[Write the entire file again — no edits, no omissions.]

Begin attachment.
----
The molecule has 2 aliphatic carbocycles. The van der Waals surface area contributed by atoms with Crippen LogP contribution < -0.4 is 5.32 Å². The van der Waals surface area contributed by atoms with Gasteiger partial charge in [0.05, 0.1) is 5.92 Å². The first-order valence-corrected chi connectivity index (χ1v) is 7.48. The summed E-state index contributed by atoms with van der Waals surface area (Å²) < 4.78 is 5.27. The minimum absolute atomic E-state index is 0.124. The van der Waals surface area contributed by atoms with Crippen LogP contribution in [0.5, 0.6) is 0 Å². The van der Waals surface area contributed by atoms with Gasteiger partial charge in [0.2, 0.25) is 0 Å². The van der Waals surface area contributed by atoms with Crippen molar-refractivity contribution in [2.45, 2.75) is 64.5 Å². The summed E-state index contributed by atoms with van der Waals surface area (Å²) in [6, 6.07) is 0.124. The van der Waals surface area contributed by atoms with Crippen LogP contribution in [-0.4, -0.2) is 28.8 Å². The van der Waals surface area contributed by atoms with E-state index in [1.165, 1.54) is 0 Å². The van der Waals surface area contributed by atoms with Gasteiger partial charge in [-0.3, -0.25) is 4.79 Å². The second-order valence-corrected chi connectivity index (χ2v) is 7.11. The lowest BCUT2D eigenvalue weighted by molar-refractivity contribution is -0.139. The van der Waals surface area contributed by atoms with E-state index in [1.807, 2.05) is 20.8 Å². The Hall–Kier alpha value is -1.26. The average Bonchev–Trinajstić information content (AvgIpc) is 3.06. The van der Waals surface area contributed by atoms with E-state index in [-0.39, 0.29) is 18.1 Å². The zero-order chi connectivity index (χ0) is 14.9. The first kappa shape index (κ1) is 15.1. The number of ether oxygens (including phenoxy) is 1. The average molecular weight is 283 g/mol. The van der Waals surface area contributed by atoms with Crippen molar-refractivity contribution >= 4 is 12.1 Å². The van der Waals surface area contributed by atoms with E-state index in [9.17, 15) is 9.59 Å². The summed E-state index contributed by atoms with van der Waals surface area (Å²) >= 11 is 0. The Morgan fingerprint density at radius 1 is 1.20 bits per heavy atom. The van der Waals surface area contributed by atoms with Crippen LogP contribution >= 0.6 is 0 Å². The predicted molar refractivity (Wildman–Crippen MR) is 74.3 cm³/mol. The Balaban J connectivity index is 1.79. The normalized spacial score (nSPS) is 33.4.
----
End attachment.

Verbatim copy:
The molecule has 2 aliphatic carbocycles. The van der Waals surface area contributed by atoms with Crippen LogP contribution < -0.4 is 5.32 Å². The van der Waals surface area contributed by atoms with Gasteiger partial charge in [0.05, 0.1) is 5.92 Å². The first-order valence-corrected chi connectivity index (χ1v) is 7.48. The summed E-state index contributed by atoms with van der Waals surface area (Å²) < 4.78 is 5.27. The minimum absolute atomic E-state index is 0.124. The van der Waals surface area contributed by atoms with Crippen LogP contribution in [0.5, 0.6) is 0 Å². The van der Waals surface area contributed by atoms with Gasteiger partial charge in [0.2, 0.25) is 0 Å². The van der Waals surface area contributed by atoms with Crippen molar-refractivity contribution in [2.45, 2.75) is 64.5 Å². The summed E-state index contributed by atoms with van der Waals surface area (Å²) in [6, 6.07) is 0.124. The van der Waals surface area contributed by atoms with Crippen LogP contribution in [-0.4, -0.2) is 28.8 Å². The van der Waals surface area contributed by atoms with E-state index in [1.165, 1.54) is 0 Å². The van der Waals surface area contributed by atoms with Gasteiger partial charge in [-0.3, -0.25) is 4.79 Å². The second-order valence-corrected chi connectivity index (χ2v) is 7.11. The lowest BCUT2D eigenvalue weighted by molar-refractivity contribution is -0.139. The van der Waals surface area contributed by atoms with E-state index in [1.807, 2.05) is 20.8 Å². The Hall–Kier alpha value is -1.26. The average Bonchev–Trinajstić information content (AvgIpc) is 3.06. The van der Waals surface area contributed by atoms with E-state index in [-0.39, 0.29) is 18.1 Å². The zero-order chi connectivity index (χ0) is 14.9. The first kappa shape index (κ1) is 15.1. The number of ether oxygens (including phenoxy) is 1. The average molecular weight is 283 g/mol. The van der Waals surface area contributed by atoms with Crippen molar-refractivity contribution >= 4 is 12.1 Å². The van der Waals surface area contributed by atoms with E-state index in [9.17, 15) is 9.59 Å². The summed E-state index contributed by atoms with van der Waals surface area (Å²) >= 11 is 0. The Morgan fingerprint density at radius 1 is 1.20 bits per heavy atom. The van der Waals surface area contributed by atoms with Crippen LogP contribution >= 0.6 is 0 Å². The predicted molar refractivity (Wildman–Crippen MR) is 74.3 cm³/mol. The Balaban J connectivity index is 1.79. The normalized spacial score (nSPS) is 33.4.